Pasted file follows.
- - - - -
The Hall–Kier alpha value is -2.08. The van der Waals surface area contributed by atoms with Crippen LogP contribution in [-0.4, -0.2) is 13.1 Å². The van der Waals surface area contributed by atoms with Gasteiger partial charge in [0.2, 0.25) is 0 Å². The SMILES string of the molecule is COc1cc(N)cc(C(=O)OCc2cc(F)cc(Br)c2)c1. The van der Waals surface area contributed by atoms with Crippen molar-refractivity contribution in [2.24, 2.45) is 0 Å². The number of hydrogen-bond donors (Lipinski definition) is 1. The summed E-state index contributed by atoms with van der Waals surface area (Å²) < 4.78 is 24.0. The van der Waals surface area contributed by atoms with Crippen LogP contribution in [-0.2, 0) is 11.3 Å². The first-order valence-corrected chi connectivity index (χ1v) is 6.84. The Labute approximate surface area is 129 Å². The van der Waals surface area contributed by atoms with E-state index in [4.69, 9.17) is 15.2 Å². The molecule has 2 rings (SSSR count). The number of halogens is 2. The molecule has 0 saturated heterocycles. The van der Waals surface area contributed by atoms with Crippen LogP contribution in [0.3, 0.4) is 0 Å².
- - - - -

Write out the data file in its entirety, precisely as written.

The Hall–Kier alpha value is -2.08. The van der Waals surface area contributed by atoms with Crippen LogP contribution in [-0.4, -0.2) is 13.1 Å². The van der Waals surface area contributed by atoms with Gasteiger partial charge in [0.2, 0.25) is 0 Å². The SMILES string of the molecule is COc1cc(N)cc(C(=O)OCc2cc(F)cc(Br)c2)c1. The van der Waals surface area contributed by atoms with Crippen molar-refractivity contribution in [2.24, 2.45) is 0 Å². The number of hydrogen-bond donors (Lipinski definition) is 1. The summed E-state index contributed by atoms with van der Waals surface area (Å²) < 4.78 is 24.0. The van der Waals surface area contributed by atoms with Crippen LogP contribution in [-0.2, 0) is 11.3 Å². The first-order valence-corrected chi connectivity index (χ1v) is 6.84. The Labute approximate surface area is 129 Å². The van der Waals surface area contributed by atoms with E-state index in [4.69, 9.17) is 15.2 Å². The molecule has 2 rings (SSSR count). The number of halogens is 2. The molecule has 0 saturated heterocycles. The van der Waals surface area contributed by atoms with Crippen LogP contribution in [0.3, 0.4) is 0 Å².